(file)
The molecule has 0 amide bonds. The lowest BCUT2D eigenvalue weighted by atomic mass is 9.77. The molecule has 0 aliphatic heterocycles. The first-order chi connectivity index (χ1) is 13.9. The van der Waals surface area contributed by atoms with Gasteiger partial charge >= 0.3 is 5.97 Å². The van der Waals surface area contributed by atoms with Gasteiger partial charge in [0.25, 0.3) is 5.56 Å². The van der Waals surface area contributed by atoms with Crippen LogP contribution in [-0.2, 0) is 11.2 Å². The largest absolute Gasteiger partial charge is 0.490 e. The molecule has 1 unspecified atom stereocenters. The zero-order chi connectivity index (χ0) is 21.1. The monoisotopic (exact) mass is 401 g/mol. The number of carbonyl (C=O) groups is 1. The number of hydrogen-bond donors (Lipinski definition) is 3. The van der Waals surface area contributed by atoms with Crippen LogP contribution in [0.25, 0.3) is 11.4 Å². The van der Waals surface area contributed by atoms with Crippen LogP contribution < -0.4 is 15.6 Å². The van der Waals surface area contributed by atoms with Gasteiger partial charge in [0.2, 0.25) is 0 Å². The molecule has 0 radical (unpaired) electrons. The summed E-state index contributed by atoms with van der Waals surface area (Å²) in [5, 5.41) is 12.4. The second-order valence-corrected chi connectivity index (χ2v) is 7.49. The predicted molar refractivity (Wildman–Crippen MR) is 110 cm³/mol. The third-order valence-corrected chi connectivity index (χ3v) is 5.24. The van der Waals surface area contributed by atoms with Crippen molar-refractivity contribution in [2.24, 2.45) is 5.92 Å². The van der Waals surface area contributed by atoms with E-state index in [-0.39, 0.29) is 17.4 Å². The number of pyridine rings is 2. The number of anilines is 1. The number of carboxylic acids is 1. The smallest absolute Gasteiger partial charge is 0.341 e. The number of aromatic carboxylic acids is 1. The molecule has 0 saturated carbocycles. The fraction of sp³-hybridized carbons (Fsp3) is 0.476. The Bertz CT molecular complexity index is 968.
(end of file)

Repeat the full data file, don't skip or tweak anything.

The molecule has 0 amide bonds. The lowest BCUT2D eigenvalue weighted by atomic mass is 9.77. The molecule has 0 aliphatic heterocycles. The first-order chi connectivity index (χ1) is 13.9. The van der Waals surface area contributed by atoms with Gasteiger partial charge >= 0.3 is 5.97 Å². The van der Waals surface area contributed by atoms with Gasteiger partial charge in [0.25, 0.3) is 5.56 Å². The van der Waals surface area contributed by atoms with Crippen LogP contribution in [-0.2, 0) is 11.2 Å². The largest absolute Gasteiger partial charge is 0.490 e. The molecule has 1 unspecified atom stereocenters. The zero-order chi connectivity index (χ0) is 21.1. The monoisotopic (exact) mass is 401 g/mol. The number of carbonyl (C=O) groups is 1. The number of hydrogen-bond donors (Lipinski definition) is 3. The van der Waals surface area contributed by atoms with Crippen LogP contribution in [0.25, 0.3) is 11.4 Å². The van der Waals surface area contributed by atoms with Crippen LogP contribution < -0.4 is 15.6 Å². The van der Waals surface area contributed by atoms with Gasteiger partial charge in [0.2, 0.25) is 0 Å². The molecule has 0 radical (unpaired) electrons. The summed E-state index contributed by atoms with van der Waals surface area (Å²) in [5, 5.41) is 12.4. The second-order valence-corrected chi connectivity index (χ2v) is 7.49. The predicted molar refractivity (Wildman–Crippen MR) is 110 cm³/mol. The third-order valence-corrected chi connectivity index (χ3v) is 5.24. The van der Waals surface area contributed by atoms with Crippen molar-refractivity contribution in [2.24, 2.45) is 5.92 Å². The van der Waals surface area contributed by atoms with E-state index in [-0.39, 0.29) is 17.4 Å². The number of pyridine rings is 2. The number of anilines is 1. The number of carboxylic acids is 1. The smallest absolute Gasteiger partial charge is 0.341 e. The number of aromatic carboxylic acids is 1. The molecule has 0 saturated carbocycles. The fraction of sp³-hybridized carbons (Fsp3) is 0.476. The Bertz CT molecular complexity index is 968.